Genealogical databases | IJN | Intermountain Jewish News
First some general principles about databases.
Our ancestors left many records during their lifetime, whether they realize it or intend to. But here’s the critical caveat – while most of these documents have survived (yes, even most of the Holocaust documents), and several billions of documents have been digitized and are online, it is estimated that they represent only 10 to 15% of all genealogical records.
This means that the vast majority of existing documents are not digitized and/or are not online. Even if they’re online, that doesn’t mean they’ve been indexed — only indexed documents appear in search results. I hope to do a future column on accessing records that are not online, in county clerk’s offices, archives, libraries and other repositories.
Many beginner begins his ancestral research by directly accessing the main databases and inserting the names into the search engines. I get it – I did my early years of research too. And if they can’t find what they’re looking for, they give up in frustration, assuming the documents don’t exist.
Or, the reverse can happen, where we retrieve thousands of results. But not wanting to wade through dozens of pages of Isadore Cohens ads without knowing how to find their great-grandfather Izzy, I’ve seen many people reach the same level of frustration and give up.
I don’t mention this to discourage you, but rather to give you a better understanding of the nature of databases. The more you understand about collections and databases, the more effective your research will be.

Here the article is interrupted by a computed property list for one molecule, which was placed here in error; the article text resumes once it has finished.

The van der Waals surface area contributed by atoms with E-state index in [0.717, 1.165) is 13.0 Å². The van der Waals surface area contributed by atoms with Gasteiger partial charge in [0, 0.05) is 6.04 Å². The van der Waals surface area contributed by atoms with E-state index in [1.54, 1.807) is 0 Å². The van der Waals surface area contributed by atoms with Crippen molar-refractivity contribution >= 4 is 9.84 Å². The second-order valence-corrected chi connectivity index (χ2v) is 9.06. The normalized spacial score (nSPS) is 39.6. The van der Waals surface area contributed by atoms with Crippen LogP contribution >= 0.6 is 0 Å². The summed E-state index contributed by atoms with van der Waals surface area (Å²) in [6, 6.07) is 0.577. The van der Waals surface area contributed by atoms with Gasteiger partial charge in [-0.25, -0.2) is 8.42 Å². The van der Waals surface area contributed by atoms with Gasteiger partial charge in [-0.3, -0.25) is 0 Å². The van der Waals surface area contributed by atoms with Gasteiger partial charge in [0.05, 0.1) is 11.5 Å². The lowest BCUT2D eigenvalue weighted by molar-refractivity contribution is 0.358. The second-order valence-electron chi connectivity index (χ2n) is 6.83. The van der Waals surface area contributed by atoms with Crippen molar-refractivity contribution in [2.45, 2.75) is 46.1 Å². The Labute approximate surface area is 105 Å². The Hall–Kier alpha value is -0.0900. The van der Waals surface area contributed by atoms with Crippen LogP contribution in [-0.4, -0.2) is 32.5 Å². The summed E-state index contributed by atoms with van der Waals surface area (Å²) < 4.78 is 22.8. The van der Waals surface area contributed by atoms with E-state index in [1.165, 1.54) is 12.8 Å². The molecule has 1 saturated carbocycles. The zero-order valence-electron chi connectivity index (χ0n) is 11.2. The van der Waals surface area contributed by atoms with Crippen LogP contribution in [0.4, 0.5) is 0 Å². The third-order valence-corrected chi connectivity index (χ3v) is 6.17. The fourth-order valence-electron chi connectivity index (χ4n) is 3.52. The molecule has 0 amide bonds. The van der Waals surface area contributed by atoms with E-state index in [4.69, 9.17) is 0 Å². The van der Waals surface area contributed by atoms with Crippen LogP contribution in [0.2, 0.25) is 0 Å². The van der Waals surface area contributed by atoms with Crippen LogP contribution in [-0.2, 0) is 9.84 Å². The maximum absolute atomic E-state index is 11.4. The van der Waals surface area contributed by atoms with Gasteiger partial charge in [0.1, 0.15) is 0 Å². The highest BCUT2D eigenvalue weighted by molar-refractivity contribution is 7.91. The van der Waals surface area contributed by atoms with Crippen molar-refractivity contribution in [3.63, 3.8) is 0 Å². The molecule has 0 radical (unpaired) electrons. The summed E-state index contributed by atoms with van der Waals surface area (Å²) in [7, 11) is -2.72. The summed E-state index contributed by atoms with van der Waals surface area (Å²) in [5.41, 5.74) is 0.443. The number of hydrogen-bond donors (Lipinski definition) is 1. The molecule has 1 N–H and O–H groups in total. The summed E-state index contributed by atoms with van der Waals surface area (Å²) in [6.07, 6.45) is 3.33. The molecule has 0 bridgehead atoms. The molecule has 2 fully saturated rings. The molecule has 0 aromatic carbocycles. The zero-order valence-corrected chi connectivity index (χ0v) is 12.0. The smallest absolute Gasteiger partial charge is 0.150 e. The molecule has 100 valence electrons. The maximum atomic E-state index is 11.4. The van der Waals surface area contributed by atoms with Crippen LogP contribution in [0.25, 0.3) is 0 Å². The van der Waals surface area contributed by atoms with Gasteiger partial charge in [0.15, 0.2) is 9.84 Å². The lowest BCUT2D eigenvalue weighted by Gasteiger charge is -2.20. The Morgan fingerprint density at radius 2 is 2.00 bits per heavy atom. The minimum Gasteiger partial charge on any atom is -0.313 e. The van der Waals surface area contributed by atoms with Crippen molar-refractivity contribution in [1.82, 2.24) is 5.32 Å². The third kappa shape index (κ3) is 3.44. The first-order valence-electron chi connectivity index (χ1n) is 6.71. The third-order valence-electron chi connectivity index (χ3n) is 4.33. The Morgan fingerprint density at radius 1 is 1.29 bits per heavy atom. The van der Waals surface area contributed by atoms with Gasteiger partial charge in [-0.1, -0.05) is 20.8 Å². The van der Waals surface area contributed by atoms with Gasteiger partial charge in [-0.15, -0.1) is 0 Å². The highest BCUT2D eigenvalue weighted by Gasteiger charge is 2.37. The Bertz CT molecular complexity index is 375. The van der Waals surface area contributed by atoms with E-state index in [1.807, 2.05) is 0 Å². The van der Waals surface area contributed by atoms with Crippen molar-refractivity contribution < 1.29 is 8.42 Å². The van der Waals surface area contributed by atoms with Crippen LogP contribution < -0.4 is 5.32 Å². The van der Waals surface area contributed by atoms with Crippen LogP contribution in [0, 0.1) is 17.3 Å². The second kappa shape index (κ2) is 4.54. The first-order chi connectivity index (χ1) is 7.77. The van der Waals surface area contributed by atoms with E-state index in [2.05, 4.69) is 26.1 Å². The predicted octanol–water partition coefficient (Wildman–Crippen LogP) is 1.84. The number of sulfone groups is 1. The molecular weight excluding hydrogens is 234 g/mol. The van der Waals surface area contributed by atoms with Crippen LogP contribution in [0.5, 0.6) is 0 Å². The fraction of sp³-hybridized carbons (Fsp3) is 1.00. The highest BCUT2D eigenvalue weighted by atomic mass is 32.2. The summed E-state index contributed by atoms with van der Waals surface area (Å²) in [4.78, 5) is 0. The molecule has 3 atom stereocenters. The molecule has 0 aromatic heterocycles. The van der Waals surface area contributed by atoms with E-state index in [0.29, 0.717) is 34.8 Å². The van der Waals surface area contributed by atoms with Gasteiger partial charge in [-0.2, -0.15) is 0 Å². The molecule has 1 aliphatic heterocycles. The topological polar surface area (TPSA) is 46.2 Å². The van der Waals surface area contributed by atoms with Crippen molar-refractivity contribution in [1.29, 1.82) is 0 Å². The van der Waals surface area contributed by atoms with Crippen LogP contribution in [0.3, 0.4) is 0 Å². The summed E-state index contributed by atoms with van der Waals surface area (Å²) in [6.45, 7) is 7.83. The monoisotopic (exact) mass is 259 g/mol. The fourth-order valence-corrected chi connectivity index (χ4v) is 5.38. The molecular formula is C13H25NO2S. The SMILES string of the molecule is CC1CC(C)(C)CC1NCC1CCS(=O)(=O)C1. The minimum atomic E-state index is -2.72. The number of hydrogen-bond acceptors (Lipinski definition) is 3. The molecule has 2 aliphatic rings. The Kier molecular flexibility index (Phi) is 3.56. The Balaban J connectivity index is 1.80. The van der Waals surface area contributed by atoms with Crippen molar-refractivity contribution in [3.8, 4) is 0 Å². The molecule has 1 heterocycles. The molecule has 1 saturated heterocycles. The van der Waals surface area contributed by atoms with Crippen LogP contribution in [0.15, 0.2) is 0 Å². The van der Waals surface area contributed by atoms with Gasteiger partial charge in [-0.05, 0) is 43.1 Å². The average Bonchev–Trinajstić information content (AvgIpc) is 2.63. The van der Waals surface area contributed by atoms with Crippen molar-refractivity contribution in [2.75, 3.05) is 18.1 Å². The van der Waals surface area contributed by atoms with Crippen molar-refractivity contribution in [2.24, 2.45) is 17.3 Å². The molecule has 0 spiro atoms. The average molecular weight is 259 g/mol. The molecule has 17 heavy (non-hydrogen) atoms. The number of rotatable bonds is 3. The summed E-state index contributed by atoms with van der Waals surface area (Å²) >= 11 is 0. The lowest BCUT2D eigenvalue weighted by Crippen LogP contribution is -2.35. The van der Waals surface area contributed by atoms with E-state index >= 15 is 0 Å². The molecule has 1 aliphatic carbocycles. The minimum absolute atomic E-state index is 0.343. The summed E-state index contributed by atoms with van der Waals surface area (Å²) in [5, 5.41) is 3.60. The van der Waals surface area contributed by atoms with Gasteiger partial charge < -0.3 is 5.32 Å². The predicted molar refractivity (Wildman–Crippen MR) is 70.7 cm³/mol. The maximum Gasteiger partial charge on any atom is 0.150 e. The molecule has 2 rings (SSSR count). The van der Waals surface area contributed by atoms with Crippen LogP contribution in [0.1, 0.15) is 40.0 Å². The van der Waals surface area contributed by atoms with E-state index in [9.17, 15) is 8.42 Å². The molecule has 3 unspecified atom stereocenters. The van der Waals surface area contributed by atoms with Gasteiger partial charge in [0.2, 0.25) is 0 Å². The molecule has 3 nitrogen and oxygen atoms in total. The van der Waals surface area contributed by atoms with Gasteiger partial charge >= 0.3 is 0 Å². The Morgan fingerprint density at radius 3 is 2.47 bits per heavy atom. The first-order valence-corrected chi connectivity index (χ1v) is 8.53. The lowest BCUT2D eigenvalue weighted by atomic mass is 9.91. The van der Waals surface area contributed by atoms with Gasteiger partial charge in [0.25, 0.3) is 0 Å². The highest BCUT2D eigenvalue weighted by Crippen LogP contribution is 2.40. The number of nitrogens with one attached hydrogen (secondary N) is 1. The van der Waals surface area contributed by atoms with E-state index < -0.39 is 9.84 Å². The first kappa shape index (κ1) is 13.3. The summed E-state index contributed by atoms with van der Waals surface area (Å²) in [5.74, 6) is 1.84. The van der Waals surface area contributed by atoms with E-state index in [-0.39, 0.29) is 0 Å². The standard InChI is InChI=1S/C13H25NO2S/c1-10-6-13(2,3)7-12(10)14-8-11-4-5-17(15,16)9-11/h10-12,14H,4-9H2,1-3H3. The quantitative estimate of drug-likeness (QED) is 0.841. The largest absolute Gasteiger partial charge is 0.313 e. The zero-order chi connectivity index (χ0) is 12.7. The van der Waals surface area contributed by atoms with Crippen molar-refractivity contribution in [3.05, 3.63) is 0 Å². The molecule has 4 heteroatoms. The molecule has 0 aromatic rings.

For example, on the largest free database of records, FamilySearch, the majority of records have not been indexed, primarily because they rely on volunteers to index key information (i.e. (say the name, date, place, etc.).
Ancestry also has many unindexed records, although they pay their indexers. Both organizations are increasingly using artificial intelligence (AI) and optical character recognition (OCR) to enable computers to index records. More records can be indexed faster, but there are often more errors – and you should be aware of this when using a database search engine.
There are still ways to find these unindexed records (another future topic), but they won’t show up in your search engine results, and a lot of people would assume they’re not online. Nevertheless, billions of documents have been digitized and indexed and must be searched.
So what is in the databases? Collections on major databases include – depending on the company or organization – vital records (birth, marriage and death records), censuses (federal, state, territorial), military records (draft records, roll call, pension records, hospital and medical records, service records, journals and company records) church records (rarely synagogue records), immigration records, city directories, newspapers , land records – and much more.
A reminder that even though Ancestry is a paid membership site, most public libraries have an institutional membership, which means it’s free for cardholders. Usually, a library’s website will indicate if it has a subscription, as well as other genealogy resources.
The catch is that you can only access the free membership on library computers. During the worst part of the pandemic, Ancestry relaxed its restrictions and allowed library cardholders to access the institutional subscription from home. Many of these measures are waived, but call your library to verify.
Millions of records are added every week, so you should search regularly.
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